How do you pronounce ''car''?

GHP   Sun Dec 04, 2005 1:58 am GMT
How do you all pronounce ''hear'', ''here'', ''ear'' and ''year''? I pronounce them all the same way.
Richard   Sun Dec 04, 2005 2:03 am GMT
I pronounce them:

hear - /hI@`/

here - /hI@`/

ear - /I@`/

year - /jI@`/

just like any speaker that wasn't being lazy would pronounce them.
Lazar   Sun Dec 04, 2005 2:04 am GMT
For me,

hear - [hI@`]
here - [hI@`]
ear - [I@`]
year - [jI@`]
GHP   Sun Dec 04, 2005 2:07 am GMT
<<For me,

hear - [hI@`]
here - [hI@`]
ear - [I@`]
year - [jI@`]>>

Where are you from? I'm from Wales, and all are /I@`/ for me. Is it rare to pronounce them all the same way?
Pete   Sun Dec 04, 2005 2:09 am GMT
>>How do you all pronounce ''hear'', ''here'', ''ear'' and ''year''? I pronounce them all the same way.<<

It seems that some people here, have serious congenite language problems. Maybe, some of them should go to a terapist.

hear = here /hI@/

ear /I@/

year /jI@/
GHP   Sun Dec 04, 2005 2:09 am GMT
P.S., how do you pronounce ''steering wheel''? I pronounce it /stI@rIN wI@l/.
Richard   Sun Dec 04, 2005 2:11 am GMT
<<It seems that some people here, have serious congenite language problems. Maybe, some of them should go to a terapist.>>

I agree 100%.
Kirk   Sun Dec 04, 2005 2:16 am GMT
"Steering wheel" is ["stIr\iN wi5=] for me.
Tiffany   Sun Dec 04, 2005 3:40 am GMT
Please, go to Jamaica and say this:

"It seems that some people here, have serious congenite language problems. Maybe, some of them should go to a terapist."

Let's see how you make out.

Robert, where are you from?
Robert   Sun Dec 04, 2005 3:50 am GMT
<<Robert, where are you from?>>

I'm from Jamaica.
Tiffany   Sun Dec 04, 2005 4:56 am GMT
Ah, whereabouts Jamaica? My father is from Savlemar (Savanna Le Mar) and my mother is from Kingston.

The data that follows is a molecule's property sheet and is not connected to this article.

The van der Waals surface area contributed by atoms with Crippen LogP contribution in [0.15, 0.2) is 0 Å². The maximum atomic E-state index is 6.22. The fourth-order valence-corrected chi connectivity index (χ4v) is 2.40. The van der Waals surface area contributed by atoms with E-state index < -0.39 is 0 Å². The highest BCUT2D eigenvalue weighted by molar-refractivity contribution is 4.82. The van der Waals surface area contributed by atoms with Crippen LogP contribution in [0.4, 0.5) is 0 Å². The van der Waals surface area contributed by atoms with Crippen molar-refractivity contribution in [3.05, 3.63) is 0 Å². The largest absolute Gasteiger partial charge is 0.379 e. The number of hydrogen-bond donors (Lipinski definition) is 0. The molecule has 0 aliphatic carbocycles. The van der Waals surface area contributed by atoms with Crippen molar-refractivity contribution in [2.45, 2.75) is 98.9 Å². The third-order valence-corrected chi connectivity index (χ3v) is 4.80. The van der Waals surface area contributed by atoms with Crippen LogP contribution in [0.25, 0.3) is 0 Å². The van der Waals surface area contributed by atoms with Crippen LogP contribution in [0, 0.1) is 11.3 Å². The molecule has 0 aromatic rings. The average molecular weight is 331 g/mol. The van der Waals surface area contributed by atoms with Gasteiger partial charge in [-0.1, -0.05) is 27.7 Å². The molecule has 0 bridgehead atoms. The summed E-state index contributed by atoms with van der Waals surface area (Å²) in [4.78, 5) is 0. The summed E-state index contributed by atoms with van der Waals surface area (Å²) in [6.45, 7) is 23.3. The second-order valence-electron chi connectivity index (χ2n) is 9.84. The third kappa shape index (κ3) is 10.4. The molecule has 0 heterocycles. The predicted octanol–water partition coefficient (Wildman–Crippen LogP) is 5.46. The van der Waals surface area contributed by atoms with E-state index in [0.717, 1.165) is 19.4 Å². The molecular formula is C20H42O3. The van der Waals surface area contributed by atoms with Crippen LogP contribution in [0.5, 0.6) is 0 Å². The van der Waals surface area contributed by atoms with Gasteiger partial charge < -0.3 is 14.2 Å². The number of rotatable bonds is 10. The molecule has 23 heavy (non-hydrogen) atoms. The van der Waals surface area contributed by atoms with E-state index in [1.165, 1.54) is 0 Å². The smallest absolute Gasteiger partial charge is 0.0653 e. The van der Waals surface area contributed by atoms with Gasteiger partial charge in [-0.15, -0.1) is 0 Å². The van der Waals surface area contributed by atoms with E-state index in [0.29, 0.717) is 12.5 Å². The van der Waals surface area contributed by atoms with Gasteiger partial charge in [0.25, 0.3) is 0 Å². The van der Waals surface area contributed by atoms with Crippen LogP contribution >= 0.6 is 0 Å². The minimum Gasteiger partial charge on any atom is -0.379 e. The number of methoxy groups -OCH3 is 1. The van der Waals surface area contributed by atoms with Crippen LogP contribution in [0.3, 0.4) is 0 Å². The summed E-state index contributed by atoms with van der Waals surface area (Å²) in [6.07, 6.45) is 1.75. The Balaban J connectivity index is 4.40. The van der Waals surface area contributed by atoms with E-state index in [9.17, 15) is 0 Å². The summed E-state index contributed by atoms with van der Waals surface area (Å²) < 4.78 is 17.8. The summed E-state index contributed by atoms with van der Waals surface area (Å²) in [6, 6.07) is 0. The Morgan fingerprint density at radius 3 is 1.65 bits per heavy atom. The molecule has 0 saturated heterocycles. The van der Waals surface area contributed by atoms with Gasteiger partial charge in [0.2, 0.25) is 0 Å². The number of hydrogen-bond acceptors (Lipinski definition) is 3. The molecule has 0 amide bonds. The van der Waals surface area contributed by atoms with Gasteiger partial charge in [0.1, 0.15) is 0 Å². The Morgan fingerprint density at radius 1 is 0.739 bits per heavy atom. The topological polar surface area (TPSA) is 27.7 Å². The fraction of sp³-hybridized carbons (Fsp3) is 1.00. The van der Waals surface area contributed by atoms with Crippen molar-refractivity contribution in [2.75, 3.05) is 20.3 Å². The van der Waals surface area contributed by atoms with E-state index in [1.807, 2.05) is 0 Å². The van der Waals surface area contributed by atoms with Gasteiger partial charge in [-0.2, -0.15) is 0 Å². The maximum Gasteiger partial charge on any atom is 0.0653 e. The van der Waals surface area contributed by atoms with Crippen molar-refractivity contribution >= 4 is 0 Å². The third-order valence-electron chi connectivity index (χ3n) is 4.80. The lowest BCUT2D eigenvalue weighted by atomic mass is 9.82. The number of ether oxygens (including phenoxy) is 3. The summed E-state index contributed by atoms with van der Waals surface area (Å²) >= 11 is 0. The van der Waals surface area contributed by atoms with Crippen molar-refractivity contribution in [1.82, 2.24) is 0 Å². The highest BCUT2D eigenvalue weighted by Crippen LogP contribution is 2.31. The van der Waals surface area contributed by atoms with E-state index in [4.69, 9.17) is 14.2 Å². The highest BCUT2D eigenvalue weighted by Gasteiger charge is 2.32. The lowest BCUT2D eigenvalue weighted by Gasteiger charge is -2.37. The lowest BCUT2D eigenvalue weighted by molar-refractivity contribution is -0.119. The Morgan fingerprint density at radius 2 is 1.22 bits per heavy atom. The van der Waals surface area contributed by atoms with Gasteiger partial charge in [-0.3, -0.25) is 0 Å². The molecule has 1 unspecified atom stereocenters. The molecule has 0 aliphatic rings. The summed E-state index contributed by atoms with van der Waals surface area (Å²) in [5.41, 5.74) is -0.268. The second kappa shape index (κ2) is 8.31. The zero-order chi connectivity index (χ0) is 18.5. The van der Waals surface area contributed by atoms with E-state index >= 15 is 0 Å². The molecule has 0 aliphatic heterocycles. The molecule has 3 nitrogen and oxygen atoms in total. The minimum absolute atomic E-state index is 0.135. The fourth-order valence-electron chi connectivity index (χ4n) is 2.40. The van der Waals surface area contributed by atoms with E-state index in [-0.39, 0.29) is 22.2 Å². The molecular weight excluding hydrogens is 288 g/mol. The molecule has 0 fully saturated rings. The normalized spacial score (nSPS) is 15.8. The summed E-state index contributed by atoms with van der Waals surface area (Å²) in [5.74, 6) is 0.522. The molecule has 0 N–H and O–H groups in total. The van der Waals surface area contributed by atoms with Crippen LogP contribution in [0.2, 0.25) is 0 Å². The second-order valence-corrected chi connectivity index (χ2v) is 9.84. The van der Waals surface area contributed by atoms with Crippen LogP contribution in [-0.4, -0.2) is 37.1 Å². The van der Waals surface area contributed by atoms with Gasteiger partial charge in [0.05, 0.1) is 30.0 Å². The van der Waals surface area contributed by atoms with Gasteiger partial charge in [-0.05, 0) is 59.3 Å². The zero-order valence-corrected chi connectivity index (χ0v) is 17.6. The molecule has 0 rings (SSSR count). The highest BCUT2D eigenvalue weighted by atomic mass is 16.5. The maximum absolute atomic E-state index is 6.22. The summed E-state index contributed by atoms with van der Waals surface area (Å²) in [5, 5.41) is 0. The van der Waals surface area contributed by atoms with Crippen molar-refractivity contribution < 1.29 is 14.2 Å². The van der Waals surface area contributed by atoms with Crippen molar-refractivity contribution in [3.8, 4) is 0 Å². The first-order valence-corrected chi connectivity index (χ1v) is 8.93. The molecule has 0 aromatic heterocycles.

Guest   Sun Dec 04, 2005 5:13 am GMT
"Congenite", whatever that means, is uttered by those with congenital anomalies. But Pete can treat his predicament with speech therapy.
Felix the Cassowary   Sun Dec 04, 2005 1:20 pm GMT
<<And for some Australians, also:
jam (to "jam" something in) - [dZ{m]
jam (the "jam" that you eat) - [dZ{:m]>>

Actually, I've not heard anyone make that distinction in Australia. Daniel Jones identified it for some non-rhotic speakers, and Australian English does have a bad-lad split, so I suppose that's where the confusion spreads.

A good example of a minimal pair between /و:/ and /و/ is "span" (like a bridge does a river) vs "span" (spin-span-spun). Unfortunately I gather that "span" in this latter sense is restricted Australia.

Also, "beard" /bI@d/=[bI:d] vs "bid" /bId/ or "feel" /fi:l/=[fI:@_X5] vs "fill" /fIl/=[fI@_X5] forms a minimal pair in most contexts, and for at least Victorians and South Australians and quite likely more generally, "fool" /f}:l/=[fU:l] vs "full" /fUl/=[fUl] form another minimal pair.

As for "here"/"hear", "ear" and "year", they're /hI@/, /I@/ and /jI@/ with the /I@/ monophthongised to [I:] in most contexts.
Travis   Sun Dec 04, 2005 8:44 pm GMT
I myself pronounce those as:

"here", "hear" : /hIr/ -> [hI:r\]
"ear" : /Ir/ -> [I:r\]
"year" : /jIr/ -> [jI:r\]
Travis   Sun Dec 04, 2005 8:56 pm GMT
>>It seems that some people here, have serious congenite language problems. Maybe, some of them should go to a terapist.<<

Well, sorry, but many people natively speak dialects which're different than whatever you've been taught as "correct" in school, and I doubt that they'd take very well with you saying that they have congential speech problems.